In 1806, the people of Leeds were sure that the rapture was upon them. Chickens had actually started laying eggs with apocalyptic messages on them. That's when a group of intrepid skeptics revealed that Leeds was in the thrall of chemistry, not the end times.

It's not entirely the fault of the citizens of Leeds that they believed that the end of the world was coming in 1806. It wasn't even their fault that they believed it because eggs, laid in the area, said, "Crist is Coming." One doesn't check spelling during the rapture. One just prostrates oneself.

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Still, they might have been a tad more suspicious than they were, given that those apocalyptic messages were coming from the hens of Mary Bateman. Their suspicion should have mounted when Mary Bateman, whose business selling charms to ward off evil spells had slackened lately, cheerfully announced that she was selling blessings before the rapture. Perhaps they were just relieved that the blessings, which came in the form of pieces of paper with the initials JC written on them, were spelled right.

It took a man from out of town to realize what was happening. Bateman was taking pre-laid eggs and painting them with concentrated vinegar. Vinegar is acetic acid, and egg shell is made of calcium carbonate. When put together for long periods of time, the vinegar dissolves the calcium carbonate into calcium acetate - which washes away when the vinegar is washed away. Leftover is carbonic acid which breaks down into water and carbon dioxide.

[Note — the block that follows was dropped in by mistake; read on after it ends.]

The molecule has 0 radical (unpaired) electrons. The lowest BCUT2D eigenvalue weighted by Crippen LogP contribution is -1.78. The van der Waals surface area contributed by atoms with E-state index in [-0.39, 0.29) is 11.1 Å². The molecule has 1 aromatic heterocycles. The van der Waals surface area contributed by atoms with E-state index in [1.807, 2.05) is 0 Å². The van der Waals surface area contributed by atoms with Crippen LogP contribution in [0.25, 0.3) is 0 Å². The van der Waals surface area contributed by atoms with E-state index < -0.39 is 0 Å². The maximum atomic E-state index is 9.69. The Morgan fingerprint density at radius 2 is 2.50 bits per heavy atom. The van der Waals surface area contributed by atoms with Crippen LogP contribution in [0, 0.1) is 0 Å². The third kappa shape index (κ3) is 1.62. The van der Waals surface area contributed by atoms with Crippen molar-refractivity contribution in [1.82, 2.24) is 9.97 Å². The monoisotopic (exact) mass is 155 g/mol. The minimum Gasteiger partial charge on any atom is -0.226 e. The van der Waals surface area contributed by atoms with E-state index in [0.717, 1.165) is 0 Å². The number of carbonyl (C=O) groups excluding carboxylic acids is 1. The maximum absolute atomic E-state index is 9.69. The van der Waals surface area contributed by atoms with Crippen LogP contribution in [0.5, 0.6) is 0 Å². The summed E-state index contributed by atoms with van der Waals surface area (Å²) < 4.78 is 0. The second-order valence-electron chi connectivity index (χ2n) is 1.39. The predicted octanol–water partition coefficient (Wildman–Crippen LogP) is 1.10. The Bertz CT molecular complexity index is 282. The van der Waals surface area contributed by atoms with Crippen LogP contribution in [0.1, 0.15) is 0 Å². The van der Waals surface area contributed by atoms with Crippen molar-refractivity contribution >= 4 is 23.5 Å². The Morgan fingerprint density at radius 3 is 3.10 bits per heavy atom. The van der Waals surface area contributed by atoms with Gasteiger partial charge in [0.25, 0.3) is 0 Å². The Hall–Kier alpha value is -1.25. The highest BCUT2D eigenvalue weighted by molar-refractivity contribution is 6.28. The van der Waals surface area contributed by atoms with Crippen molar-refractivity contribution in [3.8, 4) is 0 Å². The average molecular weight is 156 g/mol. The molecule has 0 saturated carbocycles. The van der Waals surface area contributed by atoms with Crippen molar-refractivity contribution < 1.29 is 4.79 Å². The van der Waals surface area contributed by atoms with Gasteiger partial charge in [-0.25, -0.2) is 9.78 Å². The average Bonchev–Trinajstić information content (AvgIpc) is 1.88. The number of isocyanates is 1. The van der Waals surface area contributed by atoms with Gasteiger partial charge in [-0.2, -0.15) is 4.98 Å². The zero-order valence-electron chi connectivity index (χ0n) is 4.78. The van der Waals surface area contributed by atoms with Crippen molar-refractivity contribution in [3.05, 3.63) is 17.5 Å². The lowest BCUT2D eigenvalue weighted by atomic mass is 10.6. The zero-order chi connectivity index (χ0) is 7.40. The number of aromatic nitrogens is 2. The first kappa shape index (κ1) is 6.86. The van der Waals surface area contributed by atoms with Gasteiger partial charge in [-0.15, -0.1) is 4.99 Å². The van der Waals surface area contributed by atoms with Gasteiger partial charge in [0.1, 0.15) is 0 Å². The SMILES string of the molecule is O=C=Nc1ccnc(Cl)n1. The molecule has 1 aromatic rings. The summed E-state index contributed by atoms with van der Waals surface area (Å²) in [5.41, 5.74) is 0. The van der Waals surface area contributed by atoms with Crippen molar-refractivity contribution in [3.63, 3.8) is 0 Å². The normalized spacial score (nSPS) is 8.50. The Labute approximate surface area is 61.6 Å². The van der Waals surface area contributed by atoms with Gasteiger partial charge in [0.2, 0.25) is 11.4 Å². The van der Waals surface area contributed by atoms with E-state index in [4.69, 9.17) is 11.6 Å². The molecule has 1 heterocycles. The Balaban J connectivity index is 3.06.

2 CH3COOH + CaCO3 = H2O + CO2 + Ca(CH3COO)2

You see this chemistry experiment a great deal in elementary school. Leave an egg in vinegar for a few days, and the shell will dissolve. The delicate inner membrane stays intact, and keeps the yolk and egg white together. Bateman reapplied the vinegar message until the message was partially burned into the shell, and jammed the egg back up into the chicken. A skeptic found out her plot by the ingenious method of getting up early and hiding near her house. Funnily enough, after toying with people's religious devotion for the better part of a month, Bateman was most resented for cruelty to chickens.

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They hanged her three years later. Not for the hoax - there wasn't a statute on the books about faking the rapture. After her business fizzled out, Bateman started selling powders to local people to lift curses. Some people believe her powders were really abortifacients, and point to the fact that the person who sickened and died while taking her powders was a married woman. That explanation is complicated by the fact that the woman's husband was also taking Bateman's powders, and continued doing so for some time after his wife died. When he got worse, in much the same way that his wife did, he called the local police, who discovered that the powders were poison. It's not certain why Bateman would poison the man, though, as he was a regular customer. Perhaps she was trying to keep him just sick enough to keep needing her medicine.

Bateman was hanged in 1809, and earned the name, The Yorkshire Witch. Her chickens earned the kinder name of "The Prophet Hens of Leeds."

[Via Memoirs of Extraordinary Popular Delusions, Naked Egg Experiment, The Second Coming.]